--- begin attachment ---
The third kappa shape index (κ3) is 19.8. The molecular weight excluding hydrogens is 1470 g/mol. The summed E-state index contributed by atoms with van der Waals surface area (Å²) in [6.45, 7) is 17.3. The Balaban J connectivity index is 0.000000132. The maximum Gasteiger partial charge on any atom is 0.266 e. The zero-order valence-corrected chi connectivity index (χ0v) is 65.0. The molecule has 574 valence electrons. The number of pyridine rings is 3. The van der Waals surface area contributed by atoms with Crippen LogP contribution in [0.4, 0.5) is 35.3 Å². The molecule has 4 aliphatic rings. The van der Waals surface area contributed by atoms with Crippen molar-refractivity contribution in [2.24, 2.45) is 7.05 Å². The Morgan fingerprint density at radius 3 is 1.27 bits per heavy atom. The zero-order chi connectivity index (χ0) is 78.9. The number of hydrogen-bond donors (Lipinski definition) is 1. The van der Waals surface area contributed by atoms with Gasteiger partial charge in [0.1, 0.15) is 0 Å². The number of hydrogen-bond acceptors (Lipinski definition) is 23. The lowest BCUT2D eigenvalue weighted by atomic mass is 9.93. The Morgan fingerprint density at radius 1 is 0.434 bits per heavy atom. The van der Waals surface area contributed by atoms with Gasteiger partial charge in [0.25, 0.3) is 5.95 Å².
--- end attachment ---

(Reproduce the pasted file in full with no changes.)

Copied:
The third kappa shape index (κ3) is 19.8. The molecular weight excluding hydrogens is 1470 g/mol. The summed E-state index contributed by atoms with van der Waals surface area (Å²) in [6.45, 7) is 17.3. The Balaban J connectivity index is 0.000000132. The maximum Gasteiger partial charge on any atom is 0.266 e. The zero-order valence-corrected chi connectivity index (χ0v) is 65.0. The molecule has 574 valence electrons. The number of pyridine rings is 3. The van der Waals surface area contributed by atoms with Crippen LogP contribution in [0.4, 0.5) is 35.3 Å². The molecule has 4 aliphatic rings. The van der Waals surface area contributed by atoms with Crippen molar-refractivity contribution in [2.24, 2.45) is 7.05 Å². The Morgan fingerprint density at radius 3 is 1.27 bits per heavy atom. The zero-order chi connectivity index (χ0) is 78.9. The number of hydrogen-bond donors (Lipinski definition) is 1. The van der Waals surface area contributed by atoms with Gasteiger partial charge in [0.1, 0.15) is 0 Å². The number of hydrogen-bond acceptors (Lipinski definition) is 23. The lowest BCUT2D eigenvalue weighted by atomic mass is 9.93. The Morgan fingerprint density at radius 1 is 0.434 bits per heavy atom. The van der Waals surface area contributed by atoms with Gasteiger partial charge in [0.25, 0.3) is 5.95 Å².